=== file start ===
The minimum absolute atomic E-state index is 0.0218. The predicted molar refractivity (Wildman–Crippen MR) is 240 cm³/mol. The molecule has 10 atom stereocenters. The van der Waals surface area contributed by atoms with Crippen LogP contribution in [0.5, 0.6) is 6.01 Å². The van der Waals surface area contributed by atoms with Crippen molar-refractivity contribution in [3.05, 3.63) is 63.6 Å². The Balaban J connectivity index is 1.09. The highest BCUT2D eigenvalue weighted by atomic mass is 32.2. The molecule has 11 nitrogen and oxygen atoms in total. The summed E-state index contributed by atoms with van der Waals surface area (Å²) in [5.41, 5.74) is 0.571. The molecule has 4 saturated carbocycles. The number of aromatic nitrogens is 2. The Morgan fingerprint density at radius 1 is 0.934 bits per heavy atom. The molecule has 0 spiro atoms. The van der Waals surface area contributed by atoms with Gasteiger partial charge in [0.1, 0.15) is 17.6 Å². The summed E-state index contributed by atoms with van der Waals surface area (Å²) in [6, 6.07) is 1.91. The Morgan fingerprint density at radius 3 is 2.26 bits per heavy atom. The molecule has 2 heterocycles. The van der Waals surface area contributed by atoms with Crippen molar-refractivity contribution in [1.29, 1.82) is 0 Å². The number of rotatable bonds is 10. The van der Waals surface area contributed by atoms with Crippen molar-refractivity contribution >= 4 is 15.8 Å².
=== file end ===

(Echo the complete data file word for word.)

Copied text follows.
The minimum absolute atomic E-state index is 0.0218. The predicted molar refractivity (Wildman–Crippen MR) is 240 cm³/mol. The molecule has 10 atom stereocenters. The van der Waals surface area contributed by atoms with Crippen LogP contribution in [0.5, 0.6) is 6.01 Å². The van der Waals surface area contributed by atoms with Crippen molar-refractivity contribution in [3.05, 3.63) is 63.6 Å². The Balaban J connectivity index is 1.09. The highest BCUT2D eigenvalue weighted by atomic mass is 32.2. The molecule has 11 nitrogen and oxygen atoms in total. The summed E-state index contributed by atoms with van der Waals surface area (Å²) in [5.41, 5.74) is 0.571. The molecule has 4 saturated carbocycles. The number of aromatic nitrogens is 2. The Morgan fingerprint density at radius 1 is 0.934 bits per heavy atom. The molecule has 0 spiro atoms. The van der Waals surface area contributed by atoms with Gasteiger partial charge in [0.1, 0.15) is 17.6 Å². The summed E-state index contributed by atoms with van der Waals surface area (Å²) in [6, 6.07) is 1.91. The Morgan fingerprint density at radius 3 is 2.26 bits per heavy atom. The molecule has 2 heterocycles. The van der Waals surface area contributed by atoms with Crippen molar-refractivity contribution in [1.29, 1.82) is 0 Å². The number of rotatable bonds is 10. The van der Waals surface area contributed by atoms with Crippen molar-refractivity contribution >= 4 is 15.8 Å².